C. Davida Ingram fuses arts and social justice in her new role at Seattle Public Library.
C. Davida Ingram constantly pushes her own boundaries around race, community and social justice, causing everyone in her orbit to do the same. She’s an instinctive curator/artist who creates dialogues deeply rooted in the African American experience of today, ancestrally and of the future all at once. In the past year alone, she birthed multiple highly personal performances and installations. Last month, she also took a giant leap from a cushy job as the education and visitor experience coordinator at the Gates Foundation Visitor Center to become the new public engagement programs manager at the Seattle Public Library. There, she’s working with the librarians to grow cultural programming and helping the Library become an information hub and community portal that feels thoroughly relevant to citizens. We caught up with her to talk about the last year and what she’s looking forward to with her new job.
What have the last 12 months been like for you? Your career seems to be at an all-time high.
I’ve had four big projects in that time: the installation and performance project I WISH A MOTHER WOULD; my recent exhibition at the Northwest African American Museum [Eyes to Dream: A Project Room]; a collaboration with Hanna Benn in [City Arts’] Genre Bender and a group show I curated at SOIL this May. I’ve kept busy and maintained a focus on working with artists of color with a breadth of experiences and disciplines. I co-founded Seattle People of Color Salon in 2011 and this spring decided I wanted to step back and let that project have new permutations. Right now, I’m working through concepts for a new show at the Frye, and chewing on ideas that came up as I checked out the Venice Biennale.
The Seattle Public Library recruited you away from Gates Foundation Visitor Center earlier this year. Why did you leave Gates?
Why do I feel like this is the professional version of answering why did you divorce your wife? Seriously, my hope is that the Library can explore work around global health, global development, education and homelessness that the Gates Foundation tackles. This transition had a lot to do with my wanting to return to my work in the arts and a more community-centered practice. Being at a really vital public institution like Seattle Public Library is a really beautiful opportunity for me. They are really progressive and visionary.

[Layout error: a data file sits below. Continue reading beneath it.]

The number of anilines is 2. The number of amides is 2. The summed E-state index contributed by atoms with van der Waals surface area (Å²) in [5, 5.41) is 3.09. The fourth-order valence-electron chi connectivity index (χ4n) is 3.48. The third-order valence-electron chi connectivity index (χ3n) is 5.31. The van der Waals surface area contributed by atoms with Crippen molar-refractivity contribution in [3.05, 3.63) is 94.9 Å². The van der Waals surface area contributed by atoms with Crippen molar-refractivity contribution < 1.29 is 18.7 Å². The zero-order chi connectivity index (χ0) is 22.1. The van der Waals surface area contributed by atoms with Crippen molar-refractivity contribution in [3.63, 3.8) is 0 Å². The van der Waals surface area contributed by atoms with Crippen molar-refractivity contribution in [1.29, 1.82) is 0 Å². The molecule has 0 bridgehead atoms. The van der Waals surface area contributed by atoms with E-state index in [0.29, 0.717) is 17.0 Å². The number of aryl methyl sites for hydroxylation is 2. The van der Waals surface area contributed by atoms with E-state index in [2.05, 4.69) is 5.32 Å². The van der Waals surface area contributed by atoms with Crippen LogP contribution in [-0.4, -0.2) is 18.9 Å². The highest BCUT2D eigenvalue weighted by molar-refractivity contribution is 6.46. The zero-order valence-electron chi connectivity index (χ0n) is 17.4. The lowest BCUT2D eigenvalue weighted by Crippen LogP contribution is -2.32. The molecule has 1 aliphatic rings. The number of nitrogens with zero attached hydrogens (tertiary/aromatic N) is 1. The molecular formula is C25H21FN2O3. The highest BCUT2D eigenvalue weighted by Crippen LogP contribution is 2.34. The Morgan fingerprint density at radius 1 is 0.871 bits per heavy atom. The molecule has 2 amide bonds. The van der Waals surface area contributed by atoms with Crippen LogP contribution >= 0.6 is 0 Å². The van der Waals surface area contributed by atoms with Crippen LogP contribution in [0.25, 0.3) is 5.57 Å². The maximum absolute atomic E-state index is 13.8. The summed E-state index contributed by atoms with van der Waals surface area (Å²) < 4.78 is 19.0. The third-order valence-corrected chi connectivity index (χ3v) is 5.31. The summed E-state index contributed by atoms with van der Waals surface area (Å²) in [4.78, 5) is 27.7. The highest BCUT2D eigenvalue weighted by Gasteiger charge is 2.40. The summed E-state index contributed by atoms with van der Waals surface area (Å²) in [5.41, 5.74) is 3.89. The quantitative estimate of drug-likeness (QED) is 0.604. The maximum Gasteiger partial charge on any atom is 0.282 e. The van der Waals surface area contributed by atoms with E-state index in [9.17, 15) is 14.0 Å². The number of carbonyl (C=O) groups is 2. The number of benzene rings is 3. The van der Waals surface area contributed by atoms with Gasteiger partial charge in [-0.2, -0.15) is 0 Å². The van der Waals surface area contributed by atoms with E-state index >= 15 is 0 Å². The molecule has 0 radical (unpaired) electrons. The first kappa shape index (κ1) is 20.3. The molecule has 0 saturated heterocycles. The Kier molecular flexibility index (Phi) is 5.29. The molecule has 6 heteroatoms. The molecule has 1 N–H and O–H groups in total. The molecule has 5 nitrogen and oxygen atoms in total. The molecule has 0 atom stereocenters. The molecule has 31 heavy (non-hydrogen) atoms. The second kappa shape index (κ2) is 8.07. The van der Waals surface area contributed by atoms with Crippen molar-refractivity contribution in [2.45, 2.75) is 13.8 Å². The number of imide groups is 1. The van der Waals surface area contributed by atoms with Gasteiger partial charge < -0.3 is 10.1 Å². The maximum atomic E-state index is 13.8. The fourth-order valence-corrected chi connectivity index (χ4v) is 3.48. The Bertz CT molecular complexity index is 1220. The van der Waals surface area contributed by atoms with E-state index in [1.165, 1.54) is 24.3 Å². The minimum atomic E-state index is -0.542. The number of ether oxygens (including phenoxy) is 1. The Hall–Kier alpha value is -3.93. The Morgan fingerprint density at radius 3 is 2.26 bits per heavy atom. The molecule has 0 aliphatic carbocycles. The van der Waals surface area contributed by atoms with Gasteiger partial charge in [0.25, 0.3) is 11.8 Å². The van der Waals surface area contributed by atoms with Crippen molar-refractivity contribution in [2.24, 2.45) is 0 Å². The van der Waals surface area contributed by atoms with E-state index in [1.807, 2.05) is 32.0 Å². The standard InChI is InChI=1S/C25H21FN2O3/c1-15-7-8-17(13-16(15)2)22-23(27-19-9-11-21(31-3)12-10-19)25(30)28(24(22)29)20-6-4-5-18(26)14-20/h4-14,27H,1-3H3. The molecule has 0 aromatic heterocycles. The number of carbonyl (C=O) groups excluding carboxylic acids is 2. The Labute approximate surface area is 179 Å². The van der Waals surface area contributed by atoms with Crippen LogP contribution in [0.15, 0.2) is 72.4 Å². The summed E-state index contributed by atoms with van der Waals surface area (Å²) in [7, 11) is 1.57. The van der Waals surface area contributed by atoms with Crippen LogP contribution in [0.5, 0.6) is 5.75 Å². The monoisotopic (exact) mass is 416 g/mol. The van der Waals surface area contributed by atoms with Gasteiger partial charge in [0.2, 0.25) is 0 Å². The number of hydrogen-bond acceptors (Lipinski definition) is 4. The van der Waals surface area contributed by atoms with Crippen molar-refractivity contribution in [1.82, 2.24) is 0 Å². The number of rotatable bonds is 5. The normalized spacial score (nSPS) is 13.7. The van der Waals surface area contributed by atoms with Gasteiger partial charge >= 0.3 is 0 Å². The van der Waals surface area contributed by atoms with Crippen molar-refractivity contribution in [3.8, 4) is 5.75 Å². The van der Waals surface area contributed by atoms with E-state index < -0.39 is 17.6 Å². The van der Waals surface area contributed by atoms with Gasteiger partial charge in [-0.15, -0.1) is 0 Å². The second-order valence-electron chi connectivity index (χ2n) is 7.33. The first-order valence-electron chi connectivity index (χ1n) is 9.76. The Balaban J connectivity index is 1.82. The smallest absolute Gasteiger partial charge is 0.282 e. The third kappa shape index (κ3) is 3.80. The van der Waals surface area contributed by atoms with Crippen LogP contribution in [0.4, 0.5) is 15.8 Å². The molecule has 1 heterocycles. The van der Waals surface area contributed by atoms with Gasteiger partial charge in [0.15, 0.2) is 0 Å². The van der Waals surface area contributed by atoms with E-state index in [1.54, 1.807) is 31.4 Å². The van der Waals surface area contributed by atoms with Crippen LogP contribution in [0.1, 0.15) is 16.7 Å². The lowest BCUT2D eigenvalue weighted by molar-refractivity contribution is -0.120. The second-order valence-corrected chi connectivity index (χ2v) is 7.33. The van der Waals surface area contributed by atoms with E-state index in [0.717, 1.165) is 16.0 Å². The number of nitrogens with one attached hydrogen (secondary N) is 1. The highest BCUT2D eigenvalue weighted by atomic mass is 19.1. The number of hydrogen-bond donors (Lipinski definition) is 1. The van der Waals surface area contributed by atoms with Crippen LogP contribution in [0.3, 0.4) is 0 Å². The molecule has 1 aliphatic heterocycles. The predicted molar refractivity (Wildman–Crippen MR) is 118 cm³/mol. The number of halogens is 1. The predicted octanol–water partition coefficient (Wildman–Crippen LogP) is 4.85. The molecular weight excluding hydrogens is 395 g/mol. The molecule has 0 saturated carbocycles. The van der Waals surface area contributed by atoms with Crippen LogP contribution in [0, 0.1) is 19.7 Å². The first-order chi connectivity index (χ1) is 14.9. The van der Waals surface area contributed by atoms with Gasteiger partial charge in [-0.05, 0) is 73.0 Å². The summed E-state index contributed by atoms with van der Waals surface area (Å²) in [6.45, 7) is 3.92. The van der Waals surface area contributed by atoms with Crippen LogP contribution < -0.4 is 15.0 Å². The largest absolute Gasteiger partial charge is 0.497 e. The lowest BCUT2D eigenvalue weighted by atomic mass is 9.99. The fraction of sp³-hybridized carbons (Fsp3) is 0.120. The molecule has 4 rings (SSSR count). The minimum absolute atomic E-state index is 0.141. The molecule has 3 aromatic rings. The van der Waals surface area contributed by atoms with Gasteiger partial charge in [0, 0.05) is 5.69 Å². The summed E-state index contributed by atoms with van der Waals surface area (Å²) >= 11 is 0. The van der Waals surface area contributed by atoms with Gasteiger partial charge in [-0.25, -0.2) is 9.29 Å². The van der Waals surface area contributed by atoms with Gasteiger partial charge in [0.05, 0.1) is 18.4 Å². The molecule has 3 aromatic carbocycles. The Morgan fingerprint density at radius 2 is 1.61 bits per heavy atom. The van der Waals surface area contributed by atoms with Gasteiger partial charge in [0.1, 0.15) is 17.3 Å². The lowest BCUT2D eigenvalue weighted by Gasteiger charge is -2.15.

What’s it like for you being an independent artist tasked with working from inside the walls of a large institution?
I don’t think I have the tensions I used to have around who I am as a thinker/doer and the places I work as an artist. I do social practice and cultural work, along with arts administration—they’re overlapping skill sets. I look for professional opportunities that leverage the skill set I have. I am less likely to want to be an against-the-grain hire. For example, the Library is lasering in on its social justice policies. I want to be there for that type of institutional game-changing moment. I also think it’s powerful to know who you are in institutional spaces, to be able to bring your whole self to the table. For me that means taking words like global citizen, social justice, creativity and innovation and never cheapening or bastardizing them when they get minted in large-scale settings. That takes a certain amount of rigor, risk-taking and organization because it’s easy as hell to be near-sighted in a big organization.
What are some of the things you’re most excited to undertake and design for the Library?
The Library is such a jewel. It’s a planetary organization in a way. The branches feel like constellations of unique community relationships and it is the place to go if any idea has taken hold of you. We are living through some new warp speed moment in the information age and I am enough of a sci-fi nerd to want to see what it means for local communities to really claim libraries as the centerpiece of the information age. Basically, I am in nerd heaven.
On Aug. 14, Seattle Public Library presents Legendary Children: Paris is Burning, a free event at Seattle Art Museum celebrating ball culture among queer and trans people of color.